Great Lakes Now Featured Articles About Detroit
Energy News Roundup: Nuclear communities sidelined in just transition debate, Mid-Michigan smacks down wind energy
Catch the latest in Great Lakes energy news in Great Lakes Now’s biweekly headline roundup.
Democrats in control: Advocates want action on justice, climate and “stronger leadership” from Gov. Whitmer
“Deal with the problem of environmental racism head on and finally put it to bed.”
Sailors who lost their lives in shipwrecks on the Great Lakes and Michigan waterways will be remembered at a historic church in downtown Detroit.
The newest GLN Contributor, Ian Solomon, makes a splash with his monthly column … from an eFoiling board with our cameras rolling.
Thirty million people live within the Great Lakes Watershed, which make up roughly 10% of the US population and 30% of the Canadian population.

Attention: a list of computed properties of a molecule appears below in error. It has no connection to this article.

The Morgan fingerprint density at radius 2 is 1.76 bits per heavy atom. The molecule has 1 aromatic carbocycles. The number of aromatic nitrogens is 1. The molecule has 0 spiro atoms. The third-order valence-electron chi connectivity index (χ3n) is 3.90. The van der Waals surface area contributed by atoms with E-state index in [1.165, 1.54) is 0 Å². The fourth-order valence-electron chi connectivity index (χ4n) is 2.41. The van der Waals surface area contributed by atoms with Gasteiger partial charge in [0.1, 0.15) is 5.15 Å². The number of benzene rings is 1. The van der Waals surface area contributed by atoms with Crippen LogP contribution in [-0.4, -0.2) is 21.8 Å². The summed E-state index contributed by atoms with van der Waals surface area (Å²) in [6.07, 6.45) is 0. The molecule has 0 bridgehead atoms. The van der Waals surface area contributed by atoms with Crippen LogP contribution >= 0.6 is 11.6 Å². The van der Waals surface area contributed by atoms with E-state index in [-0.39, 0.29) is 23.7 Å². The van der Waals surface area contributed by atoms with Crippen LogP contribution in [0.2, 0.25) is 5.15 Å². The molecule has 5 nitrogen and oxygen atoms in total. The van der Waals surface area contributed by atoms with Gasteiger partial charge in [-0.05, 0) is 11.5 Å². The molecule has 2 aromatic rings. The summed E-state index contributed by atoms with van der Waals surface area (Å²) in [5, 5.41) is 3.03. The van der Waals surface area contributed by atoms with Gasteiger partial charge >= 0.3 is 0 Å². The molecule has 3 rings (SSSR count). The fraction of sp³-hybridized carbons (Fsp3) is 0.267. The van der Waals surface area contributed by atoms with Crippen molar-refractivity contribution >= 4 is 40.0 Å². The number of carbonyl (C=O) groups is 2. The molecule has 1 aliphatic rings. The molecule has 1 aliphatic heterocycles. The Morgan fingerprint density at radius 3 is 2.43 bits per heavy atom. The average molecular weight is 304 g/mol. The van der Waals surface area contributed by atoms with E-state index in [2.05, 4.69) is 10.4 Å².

Great Lakes, Chicago River and Asian carp in the spotlight in Elizabeth Kolbert’s “Under a White Sky”
“Dealing with the impacts of our own actions.”
As part of the Great Lakes Now collaborative project about coal ash and its threat to drinking water, Anna Sysling returned to public radio.
Are there enough charging stations to drive your electric vehicle to the most scenic places in the Great Lakes? Our mapping expert answers that question.
Sturgeon for Tomorrow and a team of U.S. and Canadian fishery biologists have been working together to help reintroduce lake sturgeon in Great Lakes tributaries where they once thrived.
Two Great Lakes cities are among an international news magazine’s top destinations for 2022. How many have you been to?
Great Lakes Now put together a list of small, accessible actions people can take to improve their housing situations and mitigate some of the impacts of lead, climate change and more.
Researchers see hope still for the Detroit River’s native freshwater mussels and say remediation efforts could be a big opportunity for the endangered mussels.
Dreaming of a campout, but can’t afford a tent? Grand Rapids and Detroit are launching gear libraries to break down economic barriers to the Great Outdoors.
Aging housing is prevalent all around the region, but in some cities the old infrastructure lingers more than in others.